I’ve always wanted to try this process since seeing it a while back on various social media. Luckily, Chris Gries was showing the process at the recent UK Collodion weekend and was very generous with his info along with some free starter chems, so I could have a go. Thank you Chris for showing how its done and for the RA4 dev and blix.
RA4 colour reversal direct positive printing uses colour photo paper, exposed in camera with illumination filtration and then processed to give a colour positive image.
So, today I spent a very enjoyable day at my studio. I already had some Fujicolour matt 10×8 paper and a box full of filters. I had also purchased a daylight processing drum tank for 10×8 prints, the seller had included a load of Cibachrome filters and a smaller 5×4 processing drum tank.
Rather than start with a filter pack in front of the lens I decided to do my tests on torn 5×4 paper sheets in the dinky drum processor but placed the filters on the paper in the film/plate holder. Held in place with sheet of clean glass. Adding and subtracting filters with each test exposure.
I started with the usual 85b with yellow filters, adding additional yellow with each print, then I started to add magenta due to the colour casts. The idea being to get a balanced filter pack in relation to the light, paper and exposure. I was quite pleased with the early results. Although I did do one schoolboy error… the more exposure the lighter the image, and not the other way around. Oops. So a lot like wet plate.
Of course the size of the filter limits the lens size and thus print size. Rather than design a filter holder for the front of the lens I just went for a filter sandwich between two sheets of glass, which I put inside the camera behind the lens. Much easier when you don’t have a lens shutter and are just taking the lens cap on and off for exposures.
I rated the paper around ISO 6, but with the filter pack its about ISO 1 for metering. After exposure the paper is put in the processing drum in complete darkness (as is loading etc) then followed by a number of chemicals.
Pre-wash in water – 1 min. It’ll be blue when you pour it out. Don’t panic.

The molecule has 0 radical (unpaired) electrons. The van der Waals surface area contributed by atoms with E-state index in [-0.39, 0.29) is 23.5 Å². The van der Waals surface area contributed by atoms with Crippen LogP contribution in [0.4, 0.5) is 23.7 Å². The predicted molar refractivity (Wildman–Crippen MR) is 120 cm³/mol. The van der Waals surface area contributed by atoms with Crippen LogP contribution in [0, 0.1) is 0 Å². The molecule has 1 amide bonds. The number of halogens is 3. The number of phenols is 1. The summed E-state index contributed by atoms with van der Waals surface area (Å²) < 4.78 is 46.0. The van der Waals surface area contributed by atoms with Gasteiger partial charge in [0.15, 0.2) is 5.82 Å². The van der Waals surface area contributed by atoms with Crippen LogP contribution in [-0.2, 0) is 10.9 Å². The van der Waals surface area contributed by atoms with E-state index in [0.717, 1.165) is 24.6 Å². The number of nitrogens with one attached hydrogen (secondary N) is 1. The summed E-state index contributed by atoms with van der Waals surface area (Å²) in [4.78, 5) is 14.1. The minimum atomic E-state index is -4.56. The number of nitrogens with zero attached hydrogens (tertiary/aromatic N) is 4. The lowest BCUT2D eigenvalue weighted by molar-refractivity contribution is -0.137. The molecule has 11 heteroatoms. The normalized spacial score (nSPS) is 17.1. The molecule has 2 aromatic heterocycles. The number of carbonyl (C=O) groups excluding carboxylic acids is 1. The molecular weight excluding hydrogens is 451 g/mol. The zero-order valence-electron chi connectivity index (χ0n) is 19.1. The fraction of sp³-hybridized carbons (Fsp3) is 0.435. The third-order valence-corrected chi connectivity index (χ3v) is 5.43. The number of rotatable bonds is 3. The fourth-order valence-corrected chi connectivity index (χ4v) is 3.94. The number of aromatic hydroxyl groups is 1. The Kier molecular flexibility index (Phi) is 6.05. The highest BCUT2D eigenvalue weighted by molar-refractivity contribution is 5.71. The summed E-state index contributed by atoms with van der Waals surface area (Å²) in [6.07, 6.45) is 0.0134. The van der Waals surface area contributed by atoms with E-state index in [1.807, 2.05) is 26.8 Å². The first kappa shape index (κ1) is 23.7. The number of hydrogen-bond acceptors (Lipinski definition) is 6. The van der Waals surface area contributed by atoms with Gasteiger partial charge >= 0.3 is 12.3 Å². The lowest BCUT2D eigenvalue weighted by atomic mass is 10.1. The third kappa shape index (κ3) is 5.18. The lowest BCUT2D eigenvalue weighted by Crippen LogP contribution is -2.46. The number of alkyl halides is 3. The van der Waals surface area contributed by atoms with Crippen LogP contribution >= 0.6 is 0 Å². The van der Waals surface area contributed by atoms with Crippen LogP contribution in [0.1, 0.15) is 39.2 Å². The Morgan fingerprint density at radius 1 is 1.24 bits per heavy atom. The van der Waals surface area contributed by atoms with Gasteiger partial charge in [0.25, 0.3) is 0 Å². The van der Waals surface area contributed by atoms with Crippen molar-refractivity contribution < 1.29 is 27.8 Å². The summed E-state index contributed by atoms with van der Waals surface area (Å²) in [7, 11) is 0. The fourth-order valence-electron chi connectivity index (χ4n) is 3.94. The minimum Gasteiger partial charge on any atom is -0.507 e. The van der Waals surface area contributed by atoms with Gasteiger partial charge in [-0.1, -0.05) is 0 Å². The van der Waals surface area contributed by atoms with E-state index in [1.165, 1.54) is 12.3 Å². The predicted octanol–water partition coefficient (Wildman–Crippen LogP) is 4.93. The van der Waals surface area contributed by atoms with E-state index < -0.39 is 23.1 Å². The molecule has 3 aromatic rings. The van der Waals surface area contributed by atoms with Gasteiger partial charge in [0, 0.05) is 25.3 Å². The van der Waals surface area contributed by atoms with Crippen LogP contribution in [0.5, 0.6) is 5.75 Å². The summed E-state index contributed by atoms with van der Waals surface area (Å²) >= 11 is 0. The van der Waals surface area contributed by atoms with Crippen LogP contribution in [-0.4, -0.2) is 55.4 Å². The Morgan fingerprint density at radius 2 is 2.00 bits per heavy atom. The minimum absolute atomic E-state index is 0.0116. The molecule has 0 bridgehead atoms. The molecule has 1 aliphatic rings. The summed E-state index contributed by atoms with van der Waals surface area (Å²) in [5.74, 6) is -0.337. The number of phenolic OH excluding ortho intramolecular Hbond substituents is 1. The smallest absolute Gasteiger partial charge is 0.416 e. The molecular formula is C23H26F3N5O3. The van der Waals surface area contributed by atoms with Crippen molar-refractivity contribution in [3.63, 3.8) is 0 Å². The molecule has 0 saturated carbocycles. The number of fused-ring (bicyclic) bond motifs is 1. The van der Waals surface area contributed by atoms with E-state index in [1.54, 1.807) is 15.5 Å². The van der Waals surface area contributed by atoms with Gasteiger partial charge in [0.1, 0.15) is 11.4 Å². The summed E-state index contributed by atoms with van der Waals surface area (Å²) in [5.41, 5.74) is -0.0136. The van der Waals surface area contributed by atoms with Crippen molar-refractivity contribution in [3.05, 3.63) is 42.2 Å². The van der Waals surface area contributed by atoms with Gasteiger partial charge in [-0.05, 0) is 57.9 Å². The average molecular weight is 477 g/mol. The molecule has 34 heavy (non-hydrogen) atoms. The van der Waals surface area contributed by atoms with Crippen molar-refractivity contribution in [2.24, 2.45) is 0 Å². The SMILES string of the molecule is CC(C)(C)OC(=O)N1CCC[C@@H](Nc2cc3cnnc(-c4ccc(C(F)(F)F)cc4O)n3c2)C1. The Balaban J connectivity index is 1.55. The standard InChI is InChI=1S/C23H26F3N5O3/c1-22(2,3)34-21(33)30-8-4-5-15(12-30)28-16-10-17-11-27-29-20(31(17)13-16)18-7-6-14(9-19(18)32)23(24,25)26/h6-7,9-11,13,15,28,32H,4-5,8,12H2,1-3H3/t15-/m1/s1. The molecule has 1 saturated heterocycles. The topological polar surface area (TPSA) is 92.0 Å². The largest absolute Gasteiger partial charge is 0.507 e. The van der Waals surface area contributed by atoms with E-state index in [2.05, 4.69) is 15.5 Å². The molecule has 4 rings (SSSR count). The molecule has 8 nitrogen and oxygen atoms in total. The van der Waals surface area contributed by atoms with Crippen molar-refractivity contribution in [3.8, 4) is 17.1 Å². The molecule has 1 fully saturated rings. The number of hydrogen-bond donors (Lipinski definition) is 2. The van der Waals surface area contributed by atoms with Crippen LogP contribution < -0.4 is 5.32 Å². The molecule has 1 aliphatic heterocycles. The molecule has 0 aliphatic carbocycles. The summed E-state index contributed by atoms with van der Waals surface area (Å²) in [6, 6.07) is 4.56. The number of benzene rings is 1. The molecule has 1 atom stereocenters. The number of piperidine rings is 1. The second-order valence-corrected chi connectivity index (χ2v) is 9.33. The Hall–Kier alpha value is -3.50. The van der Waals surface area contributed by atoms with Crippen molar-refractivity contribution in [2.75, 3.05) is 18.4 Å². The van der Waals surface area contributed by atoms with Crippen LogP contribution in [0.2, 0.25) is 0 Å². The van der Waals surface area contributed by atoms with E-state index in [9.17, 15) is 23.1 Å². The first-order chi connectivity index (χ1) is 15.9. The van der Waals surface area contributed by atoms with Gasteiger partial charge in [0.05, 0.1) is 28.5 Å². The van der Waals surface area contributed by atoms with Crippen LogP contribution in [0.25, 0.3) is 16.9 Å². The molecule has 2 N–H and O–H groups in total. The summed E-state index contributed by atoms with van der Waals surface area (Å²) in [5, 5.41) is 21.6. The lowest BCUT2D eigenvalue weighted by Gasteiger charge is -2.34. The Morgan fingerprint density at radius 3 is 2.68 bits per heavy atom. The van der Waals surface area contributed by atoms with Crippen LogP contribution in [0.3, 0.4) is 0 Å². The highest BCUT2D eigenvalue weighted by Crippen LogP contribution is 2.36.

Ilford PQ University developer (1/9) for 3 minutes.
Stop bath for 30 seconds followed by quick wash.
The paper can then come out of the tank/drum and you have a black and white negative. Remember this is a reversal process. So bring your paper out into the light, no set time.
Then you pour on the RA4 Developer for 2-3 minutes, in a tray and watch as the B&W negative changes into a full colour positive print.
The final stage is the RA4 Blix (Bleach/Fix) for 2-3 minutes, this can lighten and shift the hue slightly. Follow this with a good print wash.
Then repeat to fine tune exposures and the filter pack combinations for any colour casts. Cyan seems to be the main colour cast that I was having issues with mostly.
Finally getting somewhere, maybe.
The last print of the day, as time had flown by, was a wider shot a studio camera with window light. F8 for 28 seconds. It was a lovely clean white in the Blix but yellowed later in the wash. ? Maybe not fixed enough.
I can see this getting quite addictive. Especially for one off large studio portraits. I do have some large colour paper for the 12×15 inch camera, the problem would be finding colour filters big enough to cover a lens like the Dallmeyer 4B. Needed for the low ISO, wide aperture and longish exposures. Maybe I should try some strobes? But then I guess the filter pack combination would need adjusting.
Where do I find very large filters? Or can lighting gels be cut down? I’ll check online.
Oh and I guess skin tones are going to be quite tricky with colour casts.
Thanks again to Chris, for the demo and the Chems. Appreciated.